It's all about the candy. And the devil-worship. And the costumes. But mainly, the candy. And the horror! Behold!
No, it's not an avant-garde fashion display. It's an illustration taken from the Journal of the History of the Neurosciences article "Transcranial Brain Injuries Caused by Metal Rods or Pipes over the Past 150 Years", by James L. Stone. Would you believe that someone survived the middle accident with no reported ill effects? And the one on the left might have survived, except the ramrod was bent. The one on the right is a model of the classic case study Phineas Gage. Anyway, I figure this is the one day of the year when I can indulge in this stuff without fear of censure or reprisal. And really, who else is going to dig up stuff like this?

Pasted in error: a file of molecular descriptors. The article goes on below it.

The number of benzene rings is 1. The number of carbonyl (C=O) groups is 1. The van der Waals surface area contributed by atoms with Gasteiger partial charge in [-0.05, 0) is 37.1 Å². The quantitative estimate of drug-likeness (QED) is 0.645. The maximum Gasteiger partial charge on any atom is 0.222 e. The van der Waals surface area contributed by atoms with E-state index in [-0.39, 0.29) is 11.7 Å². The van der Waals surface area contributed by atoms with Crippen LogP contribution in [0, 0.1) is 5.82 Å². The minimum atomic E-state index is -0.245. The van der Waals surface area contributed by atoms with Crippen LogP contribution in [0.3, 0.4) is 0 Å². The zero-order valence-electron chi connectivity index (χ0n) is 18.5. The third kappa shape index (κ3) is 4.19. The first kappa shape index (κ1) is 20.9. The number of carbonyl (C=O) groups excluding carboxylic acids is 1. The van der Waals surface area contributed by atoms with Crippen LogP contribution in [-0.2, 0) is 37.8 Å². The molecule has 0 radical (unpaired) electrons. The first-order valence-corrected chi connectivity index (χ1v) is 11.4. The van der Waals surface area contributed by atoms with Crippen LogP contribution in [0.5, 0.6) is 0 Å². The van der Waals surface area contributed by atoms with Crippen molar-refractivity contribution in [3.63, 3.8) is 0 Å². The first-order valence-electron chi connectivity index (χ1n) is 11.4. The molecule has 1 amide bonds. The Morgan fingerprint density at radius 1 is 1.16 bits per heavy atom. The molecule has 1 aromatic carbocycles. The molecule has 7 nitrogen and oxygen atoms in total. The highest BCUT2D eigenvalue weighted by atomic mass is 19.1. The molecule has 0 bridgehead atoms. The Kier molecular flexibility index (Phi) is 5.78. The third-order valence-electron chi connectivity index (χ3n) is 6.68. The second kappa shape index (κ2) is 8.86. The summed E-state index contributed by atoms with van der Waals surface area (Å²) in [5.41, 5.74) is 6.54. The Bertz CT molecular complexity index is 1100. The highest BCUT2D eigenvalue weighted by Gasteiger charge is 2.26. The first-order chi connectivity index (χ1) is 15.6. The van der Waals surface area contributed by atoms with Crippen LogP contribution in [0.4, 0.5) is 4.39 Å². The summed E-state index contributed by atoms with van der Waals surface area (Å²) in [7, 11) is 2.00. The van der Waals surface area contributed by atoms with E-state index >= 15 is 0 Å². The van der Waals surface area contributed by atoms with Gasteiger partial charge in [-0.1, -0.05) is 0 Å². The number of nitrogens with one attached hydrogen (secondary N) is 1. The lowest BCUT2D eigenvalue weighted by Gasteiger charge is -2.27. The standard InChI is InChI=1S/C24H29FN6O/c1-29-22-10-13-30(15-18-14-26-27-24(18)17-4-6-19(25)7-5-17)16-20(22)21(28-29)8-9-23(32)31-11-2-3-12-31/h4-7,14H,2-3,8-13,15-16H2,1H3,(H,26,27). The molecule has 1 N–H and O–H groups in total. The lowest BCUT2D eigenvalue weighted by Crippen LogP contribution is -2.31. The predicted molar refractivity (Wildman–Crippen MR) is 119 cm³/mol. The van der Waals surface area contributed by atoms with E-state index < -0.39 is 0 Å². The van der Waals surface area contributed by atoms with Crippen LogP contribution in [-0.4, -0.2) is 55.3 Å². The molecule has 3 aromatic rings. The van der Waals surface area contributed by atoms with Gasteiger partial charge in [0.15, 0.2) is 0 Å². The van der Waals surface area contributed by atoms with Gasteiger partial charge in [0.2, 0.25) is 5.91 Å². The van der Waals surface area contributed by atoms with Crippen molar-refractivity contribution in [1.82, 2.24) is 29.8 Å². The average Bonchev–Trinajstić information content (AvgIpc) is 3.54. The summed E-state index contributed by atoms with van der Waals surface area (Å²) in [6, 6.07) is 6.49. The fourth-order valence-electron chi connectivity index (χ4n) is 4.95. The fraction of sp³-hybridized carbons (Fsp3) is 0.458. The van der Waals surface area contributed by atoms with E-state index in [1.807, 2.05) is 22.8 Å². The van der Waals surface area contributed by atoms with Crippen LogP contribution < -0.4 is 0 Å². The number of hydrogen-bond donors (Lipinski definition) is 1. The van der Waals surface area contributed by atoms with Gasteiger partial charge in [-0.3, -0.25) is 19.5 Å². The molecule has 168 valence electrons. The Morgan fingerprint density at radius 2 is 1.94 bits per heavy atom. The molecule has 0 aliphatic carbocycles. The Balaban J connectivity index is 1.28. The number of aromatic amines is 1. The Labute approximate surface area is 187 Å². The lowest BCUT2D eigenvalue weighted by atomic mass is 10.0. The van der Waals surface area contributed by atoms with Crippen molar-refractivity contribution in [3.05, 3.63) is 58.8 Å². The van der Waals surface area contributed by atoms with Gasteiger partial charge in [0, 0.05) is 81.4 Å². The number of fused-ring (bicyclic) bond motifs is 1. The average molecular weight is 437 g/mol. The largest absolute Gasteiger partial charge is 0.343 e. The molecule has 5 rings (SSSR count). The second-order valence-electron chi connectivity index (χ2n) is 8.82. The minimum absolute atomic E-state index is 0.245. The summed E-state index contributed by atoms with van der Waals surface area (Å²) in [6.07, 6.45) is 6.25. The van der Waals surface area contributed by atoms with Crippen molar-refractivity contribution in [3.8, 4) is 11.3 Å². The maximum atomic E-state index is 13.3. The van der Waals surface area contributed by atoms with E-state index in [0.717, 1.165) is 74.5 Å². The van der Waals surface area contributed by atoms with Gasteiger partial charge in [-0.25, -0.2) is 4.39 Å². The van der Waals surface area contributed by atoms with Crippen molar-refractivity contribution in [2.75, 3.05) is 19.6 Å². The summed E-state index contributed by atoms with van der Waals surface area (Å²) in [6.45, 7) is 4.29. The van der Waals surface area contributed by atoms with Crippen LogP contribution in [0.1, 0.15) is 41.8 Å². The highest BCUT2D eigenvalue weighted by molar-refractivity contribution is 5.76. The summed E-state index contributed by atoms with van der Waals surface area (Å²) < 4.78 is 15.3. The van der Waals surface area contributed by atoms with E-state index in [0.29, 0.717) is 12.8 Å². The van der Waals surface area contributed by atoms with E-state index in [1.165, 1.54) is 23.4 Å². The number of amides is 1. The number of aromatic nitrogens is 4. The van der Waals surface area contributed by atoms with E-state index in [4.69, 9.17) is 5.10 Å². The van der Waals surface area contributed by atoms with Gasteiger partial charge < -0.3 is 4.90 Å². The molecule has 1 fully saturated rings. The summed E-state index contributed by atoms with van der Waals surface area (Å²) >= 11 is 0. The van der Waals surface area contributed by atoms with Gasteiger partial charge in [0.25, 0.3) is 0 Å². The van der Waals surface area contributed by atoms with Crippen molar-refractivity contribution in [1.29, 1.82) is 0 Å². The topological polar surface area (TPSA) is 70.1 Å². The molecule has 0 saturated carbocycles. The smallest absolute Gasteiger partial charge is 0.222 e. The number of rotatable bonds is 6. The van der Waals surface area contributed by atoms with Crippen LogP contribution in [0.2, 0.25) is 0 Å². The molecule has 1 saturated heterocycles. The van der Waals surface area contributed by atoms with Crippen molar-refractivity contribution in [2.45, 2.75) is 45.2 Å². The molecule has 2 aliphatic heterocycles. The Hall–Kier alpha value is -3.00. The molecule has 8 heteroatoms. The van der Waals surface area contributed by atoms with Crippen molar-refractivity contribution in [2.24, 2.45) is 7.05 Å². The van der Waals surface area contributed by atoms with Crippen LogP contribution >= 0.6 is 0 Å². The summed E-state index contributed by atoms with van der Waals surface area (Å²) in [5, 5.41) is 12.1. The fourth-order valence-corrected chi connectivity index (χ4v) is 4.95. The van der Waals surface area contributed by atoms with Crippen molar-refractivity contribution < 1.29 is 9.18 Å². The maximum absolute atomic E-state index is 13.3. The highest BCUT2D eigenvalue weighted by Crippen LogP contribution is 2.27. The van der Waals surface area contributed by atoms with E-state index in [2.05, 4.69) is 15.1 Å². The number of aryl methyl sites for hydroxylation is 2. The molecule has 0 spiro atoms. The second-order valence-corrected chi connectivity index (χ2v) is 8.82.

In 1994, O’Neil et al. reported a 25-year-old male who suffered a transorbital-transcranial penetrating head injury from an aluminum shaft hunting arrow (O’Neill et al, 1994). The victim and his friend were intoxicated and attempting a ‘William Tell’ maneuver. There was no loss of consciousness and the arrow was in place on admission to the hospital.Fortunately for the poor guy, he "was discharged from the hospital 8 days after surgery with no change in neurologic status."